08 Sep Supply chain to hold key role in transition to a consumer demand driven-economy
The transition of the Chinese economy is reflected by the growing appetite for consumer products, which will mean not just more imports and more brands but also increasingly heated competition in the management of the supply chain, according to Edwin Keh from the Wharton School of the University of Pennsylvania.
In a recent interview in Beijing, where he was guest lecturer teaching supply chain management at the Cheung Kong Graduate School of Business, Keh also said high demand volatility can easily lead to an excess inventory.
Keh is a former COO and senior vice-president of Wal-Mart global procurement, a position he held until April 2010, when he managed the sourcing activities in more than 50 countries.
“The typical supply chain today is agile, intelligent, transparent, and shorter than before,” he said. “Managers will have to come up with accurate demand forecasts to cope with the rising volatility in demand.”
He said the traditional supply chain, namely that of the past three to four decades, was mainly to serve the “made in the East” and “consume in the West” scenario.
With the growing weight of the Chinese market, the global supply chain is no longer the same. The key in supply chain management is increasingly how to serve the market – the market just anywhere.
One feature of the change is the direct connection with the consumer, as the traditional business-to-business focus shifts to the business-to-consumer type. Selling products directly to customers, especially the ubiquitous “e-customers”, has become vital, he said.
The global marketplace requires “multi-country and multi-market capabilities”, he said, to make anywhere and sell everywhere.
Speed is more important. The traditional supply chain is slow, taking months to produce and weeks to ship.
Keh envisages that in the next three to four decades, any company’s China-US supply chain will need to be faster than ever just for it to remain competitive. Now more and more companies are making new products every month, changing their styling every week.
Speed can help companies cut down inventory risks, improve consumer experience, and thus resist market turbulence and keep up with the industry’s rate of innovation. Products that fail to be delivered to consumers will quickly become obsolete.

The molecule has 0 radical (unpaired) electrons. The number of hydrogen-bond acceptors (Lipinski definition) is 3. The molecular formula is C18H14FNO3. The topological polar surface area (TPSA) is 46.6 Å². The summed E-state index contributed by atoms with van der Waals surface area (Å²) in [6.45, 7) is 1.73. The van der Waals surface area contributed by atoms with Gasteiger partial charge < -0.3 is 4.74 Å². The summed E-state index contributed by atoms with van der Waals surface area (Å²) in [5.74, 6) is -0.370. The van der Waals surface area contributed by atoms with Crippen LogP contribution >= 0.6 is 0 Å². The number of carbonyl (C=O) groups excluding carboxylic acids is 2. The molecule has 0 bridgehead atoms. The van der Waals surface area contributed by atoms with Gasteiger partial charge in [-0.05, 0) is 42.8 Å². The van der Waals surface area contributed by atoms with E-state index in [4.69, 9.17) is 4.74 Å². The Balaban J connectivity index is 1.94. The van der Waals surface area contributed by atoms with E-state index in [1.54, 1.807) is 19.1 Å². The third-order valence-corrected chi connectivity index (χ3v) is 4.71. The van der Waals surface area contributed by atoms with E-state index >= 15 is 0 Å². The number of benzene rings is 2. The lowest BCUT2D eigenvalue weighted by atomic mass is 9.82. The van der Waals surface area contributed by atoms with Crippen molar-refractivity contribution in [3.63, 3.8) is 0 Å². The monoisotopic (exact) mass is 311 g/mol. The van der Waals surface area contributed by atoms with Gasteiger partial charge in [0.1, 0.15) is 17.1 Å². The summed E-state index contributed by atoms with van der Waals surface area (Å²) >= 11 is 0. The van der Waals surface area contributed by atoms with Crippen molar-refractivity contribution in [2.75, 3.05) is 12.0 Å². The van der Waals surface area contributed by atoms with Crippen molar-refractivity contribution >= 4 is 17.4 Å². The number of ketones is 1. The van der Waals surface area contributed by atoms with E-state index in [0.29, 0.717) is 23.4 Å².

In the meantime, the China market will demonstrate some new features.
The Chinese economy is shifting from an export type to a domestic consumption type. China was once mainly the workshop of the world but now has its own huge domestic market.
Having grown 9 to 10 percent year-on-year for the past 30-some years, China’s growth rate has slowed and fallen in the range of 7 to 7.5 percent.
But since it has grown into “a much larger pie”, it will hold a greater influence on global demand.
China will have to learn to manage its outbound and inbound goods and services more skillfully, just to create more value from its supply chain, Keh said.
The country will also have to learn to contribute brands, as much as it contributes products, to the world market.
“To copy is part of the development process,” said Keh.
He took the Daphne brand of Hong Kong-based Daphne International Holding as an example of how a contract manufacturer could develop its own retail brand.
Daphne started as a family-owned shoe manufacturer, producing mainly for large US retailers such as Wal-Mart. In order to use up excess materials and idle production capacity during the low season, the owner started making and selling shoes in China under the company’s own brand.
“It turned out to be a success,” said Keh. “With the right supply to the right market, Daphne became an accidental retailer.”